Etymology Tuesday (a day late)

Hi everyone! It’s Wednesday, but I’m doing Etymology Tuesday anyway.  I think I deserve it as a reward for getting fourteen chapters of manuscript and a synopsis sent out yesterday.

So, from the Online Etymology Dictionary, here are the histories of three words I recently used in my novel.

Knapsack: c.1600, from Low Ger. Knapsack (Du. knapzak), probably from knappen “to eat” lit. “to crack, snap” + Sack “bag” (see sack (n.1)).

While the knapsack isn’t all that important to the story, it is important to one of the characters. It’s one of the first things she’s ever been given as a gift.

Drown: c.1300, trans. and intrans., perhaps from an unrecorded derivative word of O.E. druncnian (M.E. druncnen) “be swallowed up by water” (originally of ships as well as living things), probably from the base of drincan “to drink.” Modern form is from northern England dialect, probably influenced by O.N. drukna “be drowned.” Related: Drowned; drowning.

This one’s important as part of the adventurers’ journey is underwater and only a couple of them can swim well, and one of them can’t swim at all.  Someone might be in trouble!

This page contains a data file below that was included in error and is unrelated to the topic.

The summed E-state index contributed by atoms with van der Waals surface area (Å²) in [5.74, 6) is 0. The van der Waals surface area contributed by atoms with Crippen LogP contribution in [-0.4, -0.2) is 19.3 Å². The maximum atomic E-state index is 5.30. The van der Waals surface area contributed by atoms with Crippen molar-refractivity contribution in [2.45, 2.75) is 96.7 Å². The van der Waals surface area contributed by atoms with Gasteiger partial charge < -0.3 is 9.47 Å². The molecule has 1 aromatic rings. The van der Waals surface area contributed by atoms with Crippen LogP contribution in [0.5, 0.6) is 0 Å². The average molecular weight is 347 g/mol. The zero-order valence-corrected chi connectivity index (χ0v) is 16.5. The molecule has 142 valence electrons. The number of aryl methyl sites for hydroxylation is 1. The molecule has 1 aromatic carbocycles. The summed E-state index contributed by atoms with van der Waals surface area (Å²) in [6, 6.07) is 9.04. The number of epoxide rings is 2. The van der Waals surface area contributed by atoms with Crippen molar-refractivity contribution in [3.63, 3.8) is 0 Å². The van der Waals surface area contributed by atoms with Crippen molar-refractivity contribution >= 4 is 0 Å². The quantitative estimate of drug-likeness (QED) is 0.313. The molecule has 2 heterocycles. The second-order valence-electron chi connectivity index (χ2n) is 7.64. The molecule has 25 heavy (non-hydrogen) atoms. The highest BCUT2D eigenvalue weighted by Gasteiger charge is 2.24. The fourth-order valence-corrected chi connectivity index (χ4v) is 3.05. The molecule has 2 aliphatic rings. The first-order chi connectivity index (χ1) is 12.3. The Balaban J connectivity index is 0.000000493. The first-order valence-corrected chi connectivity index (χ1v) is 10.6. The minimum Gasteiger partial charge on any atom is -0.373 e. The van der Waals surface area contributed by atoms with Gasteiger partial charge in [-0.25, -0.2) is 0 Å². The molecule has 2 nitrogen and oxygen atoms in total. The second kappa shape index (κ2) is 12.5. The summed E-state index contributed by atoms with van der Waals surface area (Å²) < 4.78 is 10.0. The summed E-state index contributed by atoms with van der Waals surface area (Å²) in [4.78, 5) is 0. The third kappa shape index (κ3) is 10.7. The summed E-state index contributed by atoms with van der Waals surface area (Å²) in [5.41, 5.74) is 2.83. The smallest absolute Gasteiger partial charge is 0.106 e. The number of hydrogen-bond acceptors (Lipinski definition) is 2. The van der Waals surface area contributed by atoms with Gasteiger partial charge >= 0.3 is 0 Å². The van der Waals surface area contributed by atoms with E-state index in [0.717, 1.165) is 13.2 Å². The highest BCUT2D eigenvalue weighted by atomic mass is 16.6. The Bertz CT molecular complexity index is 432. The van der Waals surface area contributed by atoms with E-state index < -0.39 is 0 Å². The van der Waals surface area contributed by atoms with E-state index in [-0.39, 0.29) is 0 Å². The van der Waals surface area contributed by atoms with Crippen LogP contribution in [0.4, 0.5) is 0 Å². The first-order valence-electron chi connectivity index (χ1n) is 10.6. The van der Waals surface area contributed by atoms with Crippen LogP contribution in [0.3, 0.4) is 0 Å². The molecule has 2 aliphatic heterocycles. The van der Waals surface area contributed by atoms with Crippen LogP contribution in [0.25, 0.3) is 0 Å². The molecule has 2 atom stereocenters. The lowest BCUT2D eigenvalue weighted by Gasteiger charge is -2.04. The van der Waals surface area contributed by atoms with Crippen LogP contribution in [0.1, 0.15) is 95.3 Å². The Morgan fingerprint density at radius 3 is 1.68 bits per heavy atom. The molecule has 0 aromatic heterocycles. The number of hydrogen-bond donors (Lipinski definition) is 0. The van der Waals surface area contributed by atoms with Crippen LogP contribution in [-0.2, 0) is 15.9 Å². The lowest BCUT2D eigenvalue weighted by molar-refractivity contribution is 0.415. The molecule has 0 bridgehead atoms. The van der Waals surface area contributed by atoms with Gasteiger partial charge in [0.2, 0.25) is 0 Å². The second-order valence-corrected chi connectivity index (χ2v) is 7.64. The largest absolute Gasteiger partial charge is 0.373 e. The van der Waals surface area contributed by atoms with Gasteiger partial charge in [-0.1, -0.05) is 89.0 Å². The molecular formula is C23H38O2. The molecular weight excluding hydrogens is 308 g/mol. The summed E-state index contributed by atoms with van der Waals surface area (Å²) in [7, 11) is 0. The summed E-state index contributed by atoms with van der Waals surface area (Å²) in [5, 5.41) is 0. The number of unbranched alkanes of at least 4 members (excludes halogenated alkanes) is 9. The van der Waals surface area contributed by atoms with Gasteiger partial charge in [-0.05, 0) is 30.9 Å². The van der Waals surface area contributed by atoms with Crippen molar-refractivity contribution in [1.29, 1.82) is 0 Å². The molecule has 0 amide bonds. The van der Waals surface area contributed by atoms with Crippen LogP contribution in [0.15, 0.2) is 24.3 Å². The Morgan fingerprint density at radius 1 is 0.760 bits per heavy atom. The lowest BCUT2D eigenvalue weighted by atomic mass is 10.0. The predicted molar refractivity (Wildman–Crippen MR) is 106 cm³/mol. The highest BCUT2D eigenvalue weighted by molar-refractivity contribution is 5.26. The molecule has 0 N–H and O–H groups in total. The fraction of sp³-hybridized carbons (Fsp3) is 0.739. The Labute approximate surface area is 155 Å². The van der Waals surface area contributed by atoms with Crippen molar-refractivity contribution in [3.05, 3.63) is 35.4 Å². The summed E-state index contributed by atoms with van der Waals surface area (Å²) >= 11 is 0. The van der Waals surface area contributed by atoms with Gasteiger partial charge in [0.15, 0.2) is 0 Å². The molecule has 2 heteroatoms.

Possession: mid-14c., “act or fact of possessing,” also “that which is possessed,” from L. possessionem (nom. possessio), from pp. stem of possidere “to possess.” Legal property sense is earliest; demonic sense first recorded 1580s.

This definition definitely doesn’t get across the invasion and the pain that my two characters suffer when they become possessed. It’s a very violent occurrence, and not something anyone would choose to experience.

Hope you liked these words and their histories. More next week (on time perhaps?). Ta-ta!


~ by lamichaud on July 25, 2012.

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